Expressions of Amplitude

Amplitude is also called magnitude, level, strength, or intensity. Depending on the quantity being measured, the amplitude of an ac wave can be specified in amperes (for current), volts (for voltage), or watts (for power). In addition to this, there are several different ways in which amplitude can be expressed.

Instantaneous Amplitude

The instantaneous amplitude of an ac wave is the amplitude at some precise moment, or instant, in time. This constantly changes. The manner in which it varies depends on the waveform. Instantaneous amplitudes are represented by individual points on the wave curves.

Peak Amplitude

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(A) A cycle is divided into 360 equal parts, called degrees. (B) A wave with unequal positive and negative peak amplitudes.

The peak (pk) amplitude of an ac wave is the maximum extent, either positive or negative, that the instantaneous amplitude attains. In many situations, the positive and negative peak amplitudes of an ac wave are the same. But sometimes they differ. Figure A is an example of a wave in which the positive peak amplitude is the same as the negative peak amplitude. Figure B is an illustration of a wave that has different positive and negative peak amplitudes.

Peak-to-Peak Amplitude

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The peak-to-peak (pk-pk) amplitude of a wave is the net difference between the positive peak amplitude and the negative peak amplitude (above figure). The peak-to-peak amplitude is equal to the positive peak amplitude plus the negative peak amplitude. When the positive and negative peak amplitudes of an ac wave are equal, the peak-to-peak amplitude is exactly twice the peak amplitude.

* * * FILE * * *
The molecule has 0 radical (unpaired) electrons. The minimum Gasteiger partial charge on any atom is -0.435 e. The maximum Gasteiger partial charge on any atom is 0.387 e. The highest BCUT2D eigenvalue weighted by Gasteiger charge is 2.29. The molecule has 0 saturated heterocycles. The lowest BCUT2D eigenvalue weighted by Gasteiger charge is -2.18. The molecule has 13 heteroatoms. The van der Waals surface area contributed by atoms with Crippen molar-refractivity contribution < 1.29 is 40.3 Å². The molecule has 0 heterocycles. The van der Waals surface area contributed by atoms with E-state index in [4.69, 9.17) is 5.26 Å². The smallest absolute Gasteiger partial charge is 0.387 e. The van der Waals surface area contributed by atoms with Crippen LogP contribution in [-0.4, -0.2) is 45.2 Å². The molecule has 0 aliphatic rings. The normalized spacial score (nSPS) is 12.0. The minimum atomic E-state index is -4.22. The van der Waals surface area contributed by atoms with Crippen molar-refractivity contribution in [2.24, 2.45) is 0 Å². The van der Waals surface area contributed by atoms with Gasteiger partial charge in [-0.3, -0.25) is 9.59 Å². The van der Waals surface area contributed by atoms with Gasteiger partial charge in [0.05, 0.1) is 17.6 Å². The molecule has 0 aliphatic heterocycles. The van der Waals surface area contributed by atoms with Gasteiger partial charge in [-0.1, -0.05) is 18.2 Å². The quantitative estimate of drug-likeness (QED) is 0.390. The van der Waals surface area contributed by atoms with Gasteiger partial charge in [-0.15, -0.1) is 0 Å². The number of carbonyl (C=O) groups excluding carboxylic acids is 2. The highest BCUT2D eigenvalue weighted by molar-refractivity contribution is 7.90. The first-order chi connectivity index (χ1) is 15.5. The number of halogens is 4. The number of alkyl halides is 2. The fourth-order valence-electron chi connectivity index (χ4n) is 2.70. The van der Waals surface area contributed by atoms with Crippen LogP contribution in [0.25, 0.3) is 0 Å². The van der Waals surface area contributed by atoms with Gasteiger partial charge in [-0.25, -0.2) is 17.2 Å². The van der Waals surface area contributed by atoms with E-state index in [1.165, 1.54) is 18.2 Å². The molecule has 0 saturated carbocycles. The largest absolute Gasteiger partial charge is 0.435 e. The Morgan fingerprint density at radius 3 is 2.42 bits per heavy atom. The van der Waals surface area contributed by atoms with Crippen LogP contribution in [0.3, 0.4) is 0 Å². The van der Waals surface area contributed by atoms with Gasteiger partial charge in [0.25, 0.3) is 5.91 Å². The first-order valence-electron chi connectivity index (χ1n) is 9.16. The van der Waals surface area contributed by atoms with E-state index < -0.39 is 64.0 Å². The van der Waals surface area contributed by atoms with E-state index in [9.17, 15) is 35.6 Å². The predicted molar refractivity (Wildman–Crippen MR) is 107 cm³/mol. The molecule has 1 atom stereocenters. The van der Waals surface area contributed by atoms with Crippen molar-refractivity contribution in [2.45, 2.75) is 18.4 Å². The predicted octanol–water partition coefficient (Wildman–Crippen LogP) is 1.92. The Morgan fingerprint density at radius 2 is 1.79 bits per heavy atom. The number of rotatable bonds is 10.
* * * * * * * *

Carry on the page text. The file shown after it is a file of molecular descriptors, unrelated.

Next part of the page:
Root-Mean-Square Amplitude

Often, it is necessary to express the effective amplitude of an ac wave. This is the voltage, current, or power that a dc source would have to produce in order to have the same general effect as a given ac wave. When you say a wall outlet provides 117 V, you mean 117 effective volts. This is not the same as the peak or peak-to-peak voltage.

The most common expression for effective ac intensity is called the root-mean-square (rms) amplitude. The terminology reflects the fact that the ac wave is mathematically operated on by taking the square root of the mean (average) of the square of all its instantaneous amplitudes.

In the case of a perfect ac sine wave, the rms value is equal to 0.707 times the peak value, or 0.354 times the peak-to-peak value. Conversely, the peak value is 1.414 times the rms value, and the peak-to-peak value is 2.828 times the rms value. The rms amplitude is often specified when talking about utility ac, radio-frequency (RF) ac, and audio-frequency (AF) ac.

For a perfect square wave, the rms value is the same as the peak value, and half the peak-to-peak value. For sawtooth and irregular waves, the relationship between the rms value and the peak value depends on the exact shape of the wave. But the rms value is never greater than the peak value for any type of ac wave.

Superimposed DC

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Sometimes a wave has components of both ac and dc. The simplest example of an ac/dc combination is illustrated by the connection of a dc voltage source, such as a battery, in series with an ac voltage source, like the utility mains. An example is shown in the schematic diagram of Above figure. Imagine connecting a 12-V automotive battery in series with the wall outlet. (Do not try this experiment in real life!) When this is done, the ac wave is displaced either positively or negatively by 12 V, depending on the polarity of the battery. This results in a sine wave at the output, but one peak is 24 V (twice the battery voltage) more than the other.

Any ac wave can have dc components along with it. If the dc component exceeds the peak value of the ac wave, then fluctuating, or pulsating, dc will result. This would happen, for example, if a 200-V dc source were connected in series with the output of a common utility ac outlet, which has peak voltages of approximately 165 V. Pulsating dc would appear, with an average value of 200 V but with instantaneous values much higher and lower. The wave shape in this case is shown in following Figure.

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Waveform resulting from a 117-V ac sine-wave source connected in series with a +200-V dc source.